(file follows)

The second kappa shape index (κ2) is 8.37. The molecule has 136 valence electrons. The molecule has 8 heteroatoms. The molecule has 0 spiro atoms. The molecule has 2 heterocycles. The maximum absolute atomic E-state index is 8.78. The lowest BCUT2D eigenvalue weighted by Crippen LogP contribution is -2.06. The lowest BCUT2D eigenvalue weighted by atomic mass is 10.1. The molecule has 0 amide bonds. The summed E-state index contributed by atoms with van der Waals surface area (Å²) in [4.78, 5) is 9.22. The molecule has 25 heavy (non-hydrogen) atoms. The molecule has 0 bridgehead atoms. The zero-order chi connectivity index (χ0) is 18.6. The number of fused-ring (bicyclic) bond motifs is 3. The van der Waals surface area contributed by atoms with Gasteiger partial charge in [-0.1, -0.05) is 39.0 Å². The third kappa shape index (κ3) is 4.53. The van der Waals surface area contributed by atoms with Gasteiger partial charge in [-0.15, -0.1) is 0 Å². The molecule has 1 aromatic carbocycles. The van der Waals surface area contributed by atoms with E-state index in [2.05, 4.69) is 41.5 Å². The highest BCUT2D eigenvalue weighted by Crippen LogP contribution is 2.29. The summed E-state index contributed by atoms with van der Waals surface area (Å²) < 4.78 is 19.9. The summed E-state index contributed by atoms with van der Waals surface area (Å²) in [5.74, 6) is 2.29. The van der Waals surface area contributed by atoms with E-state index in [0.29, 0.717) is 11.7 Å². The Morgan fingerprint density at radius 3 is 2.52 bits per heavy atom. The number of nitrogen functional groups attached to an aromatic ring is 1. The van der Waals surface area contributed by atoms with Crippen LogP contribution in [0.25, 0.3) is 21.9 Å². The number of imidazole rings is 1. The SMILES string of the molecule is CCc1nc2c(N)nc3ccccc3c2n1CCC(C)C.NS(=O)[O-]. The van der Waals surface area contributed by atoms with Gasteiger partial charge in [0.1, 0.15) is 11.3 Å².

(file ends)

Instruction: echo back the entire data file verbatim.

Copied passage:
The second kappa shape index (κ2) is 8.37. The molecule has 136 valence electrons. The molecule has 8 heteroatoms. The molecule has 0 spiro atoms. The molecule has 2 heterocycles. The maximum absolute atomic E-state index is 8.78. The lowest BCUT2D eigenvalue weighted by Crippen LogP contribution is -2.06. The lowest BCUT2D eigenvalue weighted by atomic mass is 10.1. The molecule has 0 amide bonds. The summed E-state index contributed by atoms with van der Waals surface area (Å²) in [4.78, 5) is 9.22. The molecule has 25 heavy (non-hydrogen) atoms. The molecule has 0 bridgehead atoms. The zero-order chi connectivity index (χ0) is 18.6. The number of fused-ring (bicyclic) bond motifs is 3. The van der Waals surface area contributed by atoms with Gasteiger partial charge in [-0.1, -0.05) is 39.0 Å². The third kappa shape index (κ3) is 4.53. The van der Waals surface area contributed by atoms with Gasteiger partial charge in [-0.15, -0.1) is 0 Å². The molecule has 1 aromatic carbocycles. The van der Waals surface area contributed by atoms with E-state index in [2.05, 4.69) is 41.5 Å². The highest BCUT2D eigenvalue weighted by Crippen LogP contribution is 2.29. The summed E-state index contributed by atoms with van der Waals surface area (Å²) < 4.78 is 19.9. The summed E-state index contributed by atoms with van der Waals surface area (Å²) in [5.74, 6) is 2.29. The van der Waals surface area contributed by atoms with E-state index in [0.29, 0.717) is 11.7 Å². The Morgan fingerprint density at radius 3 is 2.52 bits per heavy atom. The number of nitrogen functional groups attached to an aromatic ring is 1. The van der Waals surface area contributed by atoms with Crippen LogP contribution in [0.25, 0.3) is 21.9 Å². The number of imidazole rings is 1. The SMILES string of the molecule is CCc1nc2c(N)nc3ccccc3c2n1CCC(C)C.NS(=O)[O-]. The van der Waals surface area contributed by atoms with Gasteiger partial charge in [0.1, 0.15) is 11.3 Å².